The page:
Russian Backchannels, Lying to Congress, and Presidential Interference

The Russia investigation rolls on with more evidence of questionable conduct on the part of Trump and his team.

Two related reports indicate that representatives of the Trump team met with high Kremlin officials in Seychelles before the inauguration and then lied about it under oath.

WaPo (“Mueller gathers evidence that 2017 Seychelles meeting was effort to establish back channel to Kremlin“):

Special counsel Robert S. Mueller III has gathered evidence that a secret meeting in Seychelles just before the inauguration of Donald Trump was an effort to establish a back channel between the incoming administration and the Kremlin — apparently contradicting statements made to lawmakers by one of its participants, according to people familiar with the matter.

In January 2017, Erik Prince, the founder of the private security company Blackwater, met with a Russian official close to Russian President Vladi­mir Putin and later described the meeting to congressional investigators as a chance encounter that was not a planned discussion of U.S.-Russia relations.

A witness cooperating with Mueller has told investigators the meeting was set up in advance so that a representative of the Trump transition could meet with an emissary from Moscow to discuss future relations between the countries, according to the people familiar with the matter, who spoke on the condition of anonymity to discuss sensitive matters.

George Nader, a Lebanese American businessman who helped organize and attended the Seychelles meeting, has testified on the matter before a grand jury gathering evidence about discussions between the Trump transition team and emissaries of the Kremlin, as part of Mueller’s investigation into Russian efforts to interfere with the 2016 election.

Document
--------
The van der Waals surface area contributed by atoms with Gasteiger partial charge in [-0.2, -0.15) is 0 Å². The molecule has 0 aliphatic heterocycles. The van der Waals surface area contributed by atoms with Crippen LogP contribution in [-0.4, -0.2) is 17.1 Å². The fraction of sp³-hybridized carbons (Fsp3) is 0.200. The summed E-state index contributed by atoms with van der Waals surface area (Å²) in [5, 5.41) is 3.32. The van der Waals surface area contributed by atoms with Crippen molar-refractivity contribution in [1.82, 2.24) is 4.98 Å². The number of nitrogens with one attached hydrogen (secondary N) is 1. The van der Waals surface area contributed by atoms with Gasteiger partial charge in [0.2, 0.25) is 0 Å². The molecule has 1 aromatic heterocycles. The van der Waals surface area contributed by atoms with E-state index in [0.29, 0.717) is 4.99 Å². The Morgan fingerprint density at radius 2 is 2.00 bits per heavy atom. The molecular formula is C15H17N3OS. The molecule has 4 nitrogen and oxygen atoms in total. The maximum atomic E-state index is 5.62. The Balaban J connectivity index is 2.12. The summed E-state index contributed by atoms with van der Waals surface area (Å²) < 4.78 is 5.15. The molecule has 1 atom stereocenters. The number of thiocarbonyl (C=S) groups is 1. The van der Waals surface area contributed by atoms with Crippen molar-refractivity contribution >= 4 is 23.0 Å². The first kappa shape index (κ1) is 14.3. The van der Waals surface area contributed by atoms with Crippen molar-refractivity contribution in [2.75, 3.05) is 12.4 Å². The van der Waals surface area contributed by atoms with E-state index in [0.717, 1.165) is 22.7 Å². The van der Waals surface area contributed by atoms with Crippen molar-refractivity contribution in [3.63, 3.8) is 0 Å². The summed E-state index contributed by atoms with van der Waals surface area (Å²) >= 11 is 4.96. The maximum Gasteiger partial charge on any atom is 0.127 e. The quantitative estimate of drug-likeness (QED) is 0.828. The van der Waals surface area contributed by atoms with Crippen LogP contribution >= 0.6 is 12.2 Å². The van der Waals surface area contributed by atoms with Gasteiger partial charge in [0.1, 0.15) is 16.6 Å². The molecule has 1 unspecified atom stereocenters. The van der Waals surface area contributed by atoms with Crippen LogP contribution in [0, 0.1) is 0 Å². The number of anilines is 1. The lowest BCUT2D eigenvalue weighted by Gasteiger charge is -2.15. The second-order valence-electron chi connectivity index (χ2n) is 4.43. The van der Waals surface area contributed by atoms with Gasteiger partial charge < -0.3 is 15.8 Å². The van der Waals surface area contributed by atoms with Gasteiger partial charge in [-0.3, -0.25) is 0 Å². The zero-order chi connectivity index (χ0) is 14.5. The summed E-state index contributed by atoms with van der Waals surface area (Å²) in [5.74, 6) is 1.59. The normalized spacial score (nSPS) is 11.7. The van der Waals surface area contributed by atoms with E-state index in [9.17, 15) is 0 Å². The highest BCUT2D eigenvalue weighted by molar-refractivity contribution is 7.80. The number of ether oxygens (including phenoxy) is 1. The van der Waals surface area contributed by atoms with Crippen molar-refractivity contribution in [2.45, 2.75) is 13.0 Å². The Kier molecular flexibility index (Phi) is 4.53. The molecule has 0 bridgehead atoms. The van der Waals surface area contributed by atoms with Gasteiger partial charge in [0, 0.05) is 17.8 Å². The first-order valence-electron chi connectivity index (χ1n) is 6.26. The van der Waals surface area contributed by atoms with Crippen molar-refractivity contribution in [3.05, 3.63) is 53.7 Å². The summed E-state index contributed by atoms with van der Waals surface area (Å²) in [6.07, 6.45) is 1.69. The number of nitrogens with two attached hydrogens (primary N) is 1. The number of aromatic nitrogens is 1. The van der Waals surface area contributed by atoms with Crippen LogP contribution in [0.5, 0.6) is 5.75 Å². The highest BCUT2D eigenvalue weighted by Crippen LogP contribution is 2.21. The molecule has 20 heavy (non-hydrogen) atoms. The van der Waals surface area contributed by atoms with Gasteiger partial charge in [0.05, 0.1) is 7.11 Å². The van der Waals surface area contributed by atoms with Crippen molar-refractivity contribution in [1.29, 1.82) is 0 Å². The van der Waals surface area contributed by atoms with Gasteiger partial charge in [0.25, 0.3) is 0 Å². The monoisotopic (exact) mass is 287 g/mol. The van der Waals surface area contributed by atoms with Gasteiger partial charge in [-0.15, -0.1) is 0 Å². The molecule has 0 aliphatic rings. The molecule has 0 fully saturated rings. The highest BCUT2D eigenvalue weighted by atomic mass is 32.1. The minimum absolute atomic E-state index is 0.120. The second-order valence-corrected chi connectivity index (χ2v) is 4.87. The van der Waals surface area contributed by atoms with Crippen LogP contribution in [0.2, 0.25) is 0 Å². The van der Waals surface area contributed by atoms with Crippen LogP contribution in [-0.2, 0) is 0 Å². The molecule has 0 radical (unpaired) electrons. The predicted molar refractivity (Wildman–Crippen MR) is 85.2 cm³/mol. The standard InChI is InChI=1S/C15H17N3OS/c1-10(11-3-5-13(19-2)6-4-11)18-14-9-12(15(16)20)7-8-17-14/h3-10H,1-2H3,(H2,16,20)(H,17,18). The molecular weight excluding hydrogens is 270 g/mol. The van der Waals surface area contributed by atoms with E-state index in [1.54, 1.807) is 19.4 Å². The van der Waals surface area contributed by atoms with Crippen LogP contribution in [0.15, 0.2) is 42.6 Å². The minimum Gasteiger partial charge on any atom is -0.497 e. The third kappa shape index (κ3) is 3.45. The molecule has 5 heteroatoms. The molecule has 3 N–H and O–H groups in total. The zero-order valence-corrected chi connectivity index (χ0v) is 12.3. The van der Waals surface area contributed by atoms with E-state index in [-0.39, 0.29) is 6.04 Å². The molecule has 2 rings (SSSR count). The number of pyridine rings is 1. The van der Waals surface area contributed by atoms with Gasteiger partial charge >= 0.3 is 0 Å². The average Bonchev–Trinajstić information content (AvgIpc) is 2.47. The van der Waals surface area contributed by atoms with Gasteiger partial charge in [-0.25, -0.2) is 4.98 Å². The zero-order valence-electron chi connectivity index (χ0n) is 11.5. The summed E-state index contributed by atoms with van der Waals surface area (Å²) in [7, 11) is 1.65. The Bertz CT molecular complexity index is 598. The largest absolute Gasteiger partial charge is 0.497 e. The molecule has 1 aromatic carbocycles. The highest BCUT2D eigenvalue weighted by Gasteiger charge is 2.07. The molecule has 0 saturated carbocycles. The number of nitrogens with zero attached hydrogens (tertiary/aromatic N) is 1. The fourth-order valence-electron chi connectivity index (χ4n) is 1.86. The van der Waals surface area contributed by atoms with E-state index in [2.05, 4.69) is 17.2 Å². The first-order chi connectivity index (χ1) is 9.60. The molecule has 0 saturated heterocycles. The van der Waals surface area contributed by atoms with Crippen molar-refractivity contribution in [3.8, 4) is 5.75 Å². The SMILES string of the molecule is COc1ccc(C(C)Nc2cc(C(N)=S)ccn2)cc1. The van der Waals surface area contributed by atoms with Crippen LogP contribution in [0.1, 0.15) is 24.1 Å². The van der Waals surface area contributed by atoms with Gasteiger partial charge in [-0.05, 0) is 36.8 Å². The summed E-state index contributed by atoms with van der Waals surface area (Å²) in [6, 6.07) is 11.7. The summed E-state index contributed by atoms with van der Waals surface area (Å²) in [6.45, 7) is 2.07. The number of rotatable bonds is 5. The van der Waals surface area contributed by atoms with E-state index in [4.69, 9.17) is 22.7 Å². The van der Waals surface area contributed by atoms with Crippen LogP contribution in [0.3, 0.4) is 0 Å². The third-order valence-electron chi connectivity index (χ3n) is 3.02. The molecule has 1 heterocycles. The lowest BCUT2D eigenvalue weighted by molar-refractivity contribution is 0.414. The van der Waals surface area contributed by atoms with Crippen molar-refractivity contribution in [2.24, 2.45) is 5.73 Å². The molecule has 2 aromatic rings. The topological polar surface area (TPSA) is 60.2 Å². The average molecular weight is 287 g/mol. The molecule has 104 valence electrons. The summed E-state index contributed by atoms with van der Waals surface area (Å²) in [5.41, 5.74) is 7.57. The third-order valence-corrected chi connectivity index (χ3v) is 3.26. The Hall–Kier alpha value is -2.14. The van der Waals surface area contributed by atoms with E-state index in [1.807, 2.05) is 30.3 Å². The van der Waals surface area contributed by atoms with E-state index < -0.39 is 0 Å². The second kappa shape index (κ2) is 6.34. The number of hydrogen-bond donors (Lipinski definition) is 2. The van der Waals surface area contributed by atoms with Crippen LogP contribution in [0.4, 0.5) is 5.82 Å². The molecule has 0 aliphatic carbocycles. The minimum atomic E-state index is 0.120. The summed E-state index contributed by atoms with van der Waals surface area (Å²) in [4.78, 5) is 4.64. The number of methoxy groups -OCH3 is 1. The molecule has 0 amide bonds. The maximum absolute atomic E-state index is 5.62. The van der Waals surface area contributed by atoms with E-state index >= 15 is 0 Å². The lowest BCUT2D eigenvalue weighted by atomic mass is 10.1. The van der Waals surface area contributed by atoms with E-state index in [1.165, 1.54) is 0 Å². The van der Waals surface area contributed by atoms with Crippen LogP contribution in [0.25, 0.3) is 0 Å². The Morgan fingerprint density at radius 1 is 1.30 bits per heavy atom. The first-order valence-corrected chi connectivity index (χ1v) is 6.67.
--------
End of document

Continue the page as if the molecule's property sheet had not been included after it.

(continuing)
Nader began cooperating with Mueller after he arrived at Dulles International Airport in mid-January and was stopped, served with a subpoena and questioned by the FBI, these people said. He has met numerous times with investigators.

Last year, Prince told lawmakers — and the news media — that his Seychelles meeting with Kirill Dmitriev, the head of a Russian government-controlled wealth fund, was an unplanned, unimportant encounter that came about by chance because he happened to be at a luxury hotel in the Indian Ocean island nation with officials from the United Arab Emirates.

In his statements, Prince has specifically denied reporting by The Washington Post that said the Seychelles meeting, which took place about a week before Trump’s inauguration, was described by U.S., European and Arab officials as part of an effort to establish a back-channel line of communication between Moscow and the incoming administration.

Prince told lawmakers on the House Intelligence Committee that he did not plan to meet Dmitriev in Seychelles but that once he was there discussing possible business deals with UAE officials, they unexpectedly suggested that he visit the hotel bar and meet Dmitriev.

“At the end, one of the entourage says, ‘Hey, by the way, there’s this Russian guy that we’ve dealt with in the past. He’s here also to see someone from the Emirati delegation. And you should meet him, he’d be an interesting guy for you to know, since you’re doing a lot in the oil and gas and mineral space,’ ” Prince told lawmakers.

[…]

While Mueller is probing the circumstances of the Seychelles meeting, he is also more broadly examining apparent efforts by the Trump transition team to create a back channel for secret talks between the new administration and the Kremlin. Mueller was appointed special counsel to investigate possible Russian interference in the 2016 election, whether any Americans assisted in such efforts, and any other matters that arise in the course of his probe.

Investigators now suspect that the Seychelles meeting may have been one of the first efforts to establish such a line of communications between the two governments, these people said. Nader’s account is considered key evidence — but not the only evidence — about what transpired in Seychelles, according to people familiar with the matter.

Nader has long served as an adviser to the UAE leadership, and in that role he met more than once with Trump officials, including Stephen K. Bannon and the president’s son-in-law, Jared Kushner, according to people familiar with the matter. After the Seychelles meeting, Nader visited the White House several times, and met at least once there with Bannon and Kushner, these people said.